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MEXICO CITY (Reuters) - President Enrique Pena Nieto on Wednesday replaced his close ally and finance minister, Luis Videgaray, after the two were heavily criticized for Republican U.S presidential candidate Donald Trump's controversial visit to Mexico last week.
A somber-looking Pena Nieto told a news conference that Videgaray, who officials said was the architect of Trump's visit, would make way for former Finance Minister Jose Antonio Meade.
Pena Nieto was widely pilloried for hosting Trump at short notice last Wednesday. The New York businessman has repeatedly vowed to build a border wall to keep out illegal immigrants - which he said Mexico would pay for.
Trump has further infuriated Mexicans by threatening to carry out mass deportations and rewrite trade treaties crucial to their economy, and by referring to some immigrants from the United States' southern neighbor as rapists or drug runners
With economic growth sluggish, the president's popularity at record lows and tensions palpable between the finance minister and other Cabinet members, rumors of Videgaray's impending departure had bubbled under the surface in Mexico for months.
"The proverbial last straw was the Trump visit," said Agustin Barrios Gomez, a politician from the opposition leftist Party of the Democratic Revolution, and a driving force behind a draft bill sent to Congress this week to empower the government to retaliate against Trump if he threatens Mexican interests.
"(It) was seen as such a fiasco that he no longer had the credibility necessary to do his immediate job," he added.
Senior diplomats said Videgaray, 48, had been instrumental in arranging the American's visit, in which the government had hoped to impress upon Trump the need to moderate his tone and reconsider his more divisive campaign proposals.
But within hours of leaving Mexico, Trump was telling a cheering crowd of supporters in Arizona that Mexico would pay for the border wall "100 percent," prompting fresh ridicule of Pena Nieto at home.
Instead of teaching Trump a lesson, the visit "legitimized him as a potential head of state," said Andres Rozental, a former deputy Mexican foreign minister. "It just shows how little thought went into it."
Trump commented on the resignation during a forum with U.S. veterans on NBC television when he was asked if the United States could take a chance with him as commander-in-chief.
"Well, I think absolutely," he said. "I think if you saw what happened in Mexico the other day...I let them know where the United States stands. I mean, we've been badly hurt by Mexico...And if you look at what happened, look at the aftermath today where the people that arranged the trip in Mexico have been forced out of government. That's how well we did."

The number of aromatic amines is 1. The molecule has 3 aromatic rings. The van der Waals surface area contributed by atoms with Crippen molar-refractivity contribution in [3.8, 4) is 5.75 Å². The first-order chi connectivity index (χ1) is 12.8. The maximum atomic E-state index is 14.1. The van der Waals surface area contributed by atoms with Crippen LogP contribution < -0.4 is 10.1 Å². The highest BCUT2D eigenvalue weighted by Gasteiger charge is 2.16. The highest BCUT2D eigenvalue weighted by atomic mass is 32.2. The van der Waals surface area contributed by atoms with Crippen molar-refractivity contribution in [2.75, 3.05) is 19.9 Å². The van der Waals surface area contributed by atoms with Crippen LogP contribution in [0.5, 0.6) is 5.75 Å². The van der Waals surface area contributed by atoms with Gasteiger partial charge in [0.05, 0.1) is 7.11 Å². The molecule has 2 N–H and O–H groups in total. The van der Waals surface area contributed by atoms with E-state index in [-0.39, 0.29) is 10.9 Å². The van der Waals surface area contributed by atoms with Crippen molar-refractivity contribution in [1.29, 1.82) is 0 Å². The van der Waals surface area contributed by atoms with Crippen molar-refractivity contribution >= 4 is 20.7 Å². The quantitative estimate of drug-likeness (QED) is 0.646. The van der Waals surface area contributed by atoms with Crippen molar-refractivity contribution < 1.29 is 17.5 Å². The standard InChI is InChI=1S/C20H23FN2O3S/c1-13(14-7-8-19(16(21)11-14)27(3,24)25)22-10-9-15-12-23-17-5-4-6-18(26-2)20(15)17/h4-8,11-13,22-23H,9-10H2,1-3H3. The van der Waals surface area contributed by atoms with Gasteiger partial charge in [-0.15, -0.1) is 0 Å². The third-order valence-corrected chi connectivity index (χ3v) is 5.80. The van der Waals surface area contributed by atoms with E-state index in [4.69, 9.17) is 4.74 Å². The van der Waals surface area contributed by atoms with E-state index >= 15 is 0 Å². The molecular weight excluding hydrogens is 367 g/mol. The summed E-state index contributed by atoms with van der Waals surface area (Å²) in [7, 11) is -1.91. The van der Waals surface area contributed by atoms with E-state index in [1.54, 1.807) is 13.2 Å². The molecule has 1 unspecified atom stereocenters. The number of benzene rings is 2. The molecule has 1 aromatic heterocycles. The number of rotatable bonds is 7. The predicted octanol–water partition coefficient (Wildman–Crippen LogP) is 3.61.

Videgaray ran Pena Nieto's election campaign, and was long regarded as the most powerful Cabinet minister, with a huge influence on policy after orchestrating the country's landmark energy, telecommunications, tax and education reforms.
Both men were embroiled in conflict-of-interest scandals in late 2014, after Pena Nieto's wife and Videgaray were found to have acquired property from a major government contractor. Pena Nieto ordered an inquiry, which cleared both of any wrongdoing.
The respected new finance minister, Meade, is a friend of Videgaray and had started in the administration as foreign minister before moving to the social development ministry.
Videgaray's departure from the Cabinet means Interior Minister Miguel Angel Osorio Chong, on whose watch capo Joaquin "El Chapo" Guzman escaped from prison before being recaptured, is now the most visible potential presidential candidate in 2018 for the ruling Institutional Revolutionary Party, or PRI.
Polls show the main hopefuls for 2018 face a tough battle, with Osorio Chong leading prospective PRI contenders.
Meade, who was also once energy minister, is among those hopefuls. He must now steer next year's budget through Congress, with the draft plan to be announced on Thursday.
Senator Ernesto Cordero, a former finance minister from the center-right opposition, said he expected a smooth handover to Meade, whose experience in government he underlined.
"He's been a minister five times, and on those five occasions he's done a good job," Cordero said.
The economy has consistently fallen short of government growth forecasts during Videgaray's tenure, and contracted in the second quarter for the first time in three years.
The new budget will be under close scrutiny after rating agency Standard & Poor's last month said it could cut Mexico's credit rating following a marked increase in debt.
Videgaray, who has also been rumored as a potential 2017 gubernatorial candidate for the PRI in the State of Mexico, a populous region next to the capital, will not take another public post, a finance ministry spokeswoman said.
Additional reporting by Alexandra Alper, Michael O'Boyle, Gabriel Stargardter and Frank Jack Daniel and Steve Holland in Washington; Editing by Simon Gardner and Jonathan Oatis